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Women's Club of Frankford records


Held at: Historical Society of Frankford [Contact Us]1507 Orthodox St., Philadelphia, PA, 19124

This is a finding aid. It is a description of archival material held at the Historical Society of Frankford. Unless otherwise noted, the materials described below are physically available in their reading room, and not digitally available through the web.

Overview and metadata sections

The Women’s Club of Frankford was originally founded as the Mother’s Club of Frankford by a group of five women in 1905 in the neighborhood of Frankford in Philadelphia, Pennsylvania. The Mother’s Club was established with the vision of improving the welfare of children in the community. It quickly expanded to over sixty members in the next two years. The Club’s first philanthropic event was to support financially a probation officer until the city could establish a probation officer of its own. During the earlier years, club members raised money to employ a visiting nurse to assist local families in need. Issues taken up by the organization at this time included child labor laws, mothers’ pensions, infant health, and youth recreation.

By 1921, the Club had expanded to two hundred and six members. That same year, the club voted unanimously to become a "departmental" club, allowing them to become more active in regional and national women’s groups. Also in this year, the Club officially became the Women’s Club of Frankford, and affiliated with the General Federation of Women’s Clubs and the State Federation of Women’s Clubs. The Club also later affiliated with the Philadelphia Federation of Women’s Clubs. The Junior Women’s Club was established shortly after Women's Club affiliated with the state and local groups. Consisting of women between the ages of eighteen and forty, the Junior Women’s Club of Frankford worked with nursing homes, libraries, youth organizations, hospitals, and families in need in the Northeast community of Philadelphia.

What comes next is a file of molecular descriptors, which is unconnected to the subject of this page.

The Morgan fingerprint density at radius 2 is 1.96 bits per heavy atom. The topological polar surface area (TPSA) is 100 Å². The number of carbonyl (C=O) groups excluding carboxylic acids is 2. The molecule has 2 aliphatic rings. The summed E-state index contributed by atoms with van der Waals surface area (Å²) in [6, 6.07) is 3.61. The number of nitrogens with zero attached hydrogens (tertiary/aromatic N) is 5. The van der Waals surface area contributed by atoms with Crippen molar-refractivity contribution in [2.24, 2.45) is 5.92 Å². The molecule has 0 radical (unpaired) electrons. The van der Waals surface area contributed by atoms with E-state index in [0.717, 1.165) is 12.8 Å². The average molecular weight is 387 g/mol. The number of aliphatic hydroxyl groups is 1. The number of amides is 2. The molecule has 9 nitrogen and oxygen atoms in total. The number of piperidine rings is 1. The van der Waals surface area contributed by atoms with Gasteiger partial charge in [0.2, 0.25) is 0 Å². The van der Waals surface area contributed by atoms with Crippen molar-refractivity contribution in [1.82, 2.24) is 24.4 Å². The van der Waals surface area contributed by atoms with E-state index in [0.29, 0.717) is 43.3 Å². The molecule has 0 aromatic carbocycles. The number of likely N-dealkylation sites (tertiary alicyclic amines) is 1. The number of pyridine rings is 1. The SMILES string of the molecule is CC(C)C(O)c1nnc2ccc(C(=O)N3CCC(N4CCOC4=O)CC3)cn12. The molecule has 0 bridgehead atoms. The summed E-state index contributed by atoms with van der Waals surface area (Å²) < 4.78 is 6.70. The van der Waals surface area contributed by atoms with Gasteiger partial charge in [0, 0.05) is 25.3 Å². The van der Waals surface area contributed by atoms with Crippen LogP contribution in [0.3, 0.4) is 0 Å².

Following its transition to the Women’s Club of Frankford, the Club continued to increase membership and undertake projects for the community. The Club raised funds to furnish a private room at Frankford Hospital bearing the Club’s name. The Club organized lectures, forums, and talks on national and international affairs, current events, music, art, and literature. By 1930, the club was supporting three social service workers and a milk fund for the social service department at Frankford Hospital. The Club also began meeting at the Historical Society of Frankford around that time. During WWII, members of the club sent money, clothing, and supplies overseas. Club members also sold war bonds and war stamps, knitted lap robes, and provided services to veterans at the Philadelphia Naval Hospital.

The Club continued activities devoted to cultural and charitable work in the post-World War II years. Projects and activities included purchasing uniforms for the Frankford High School Majorettes, a spring flower show, the Frankford Lawn Fete, and support for the Frankford Symphony Society. During the 1970s, the Club took up multiple causes, including the return of prayer to school and stopping smoking.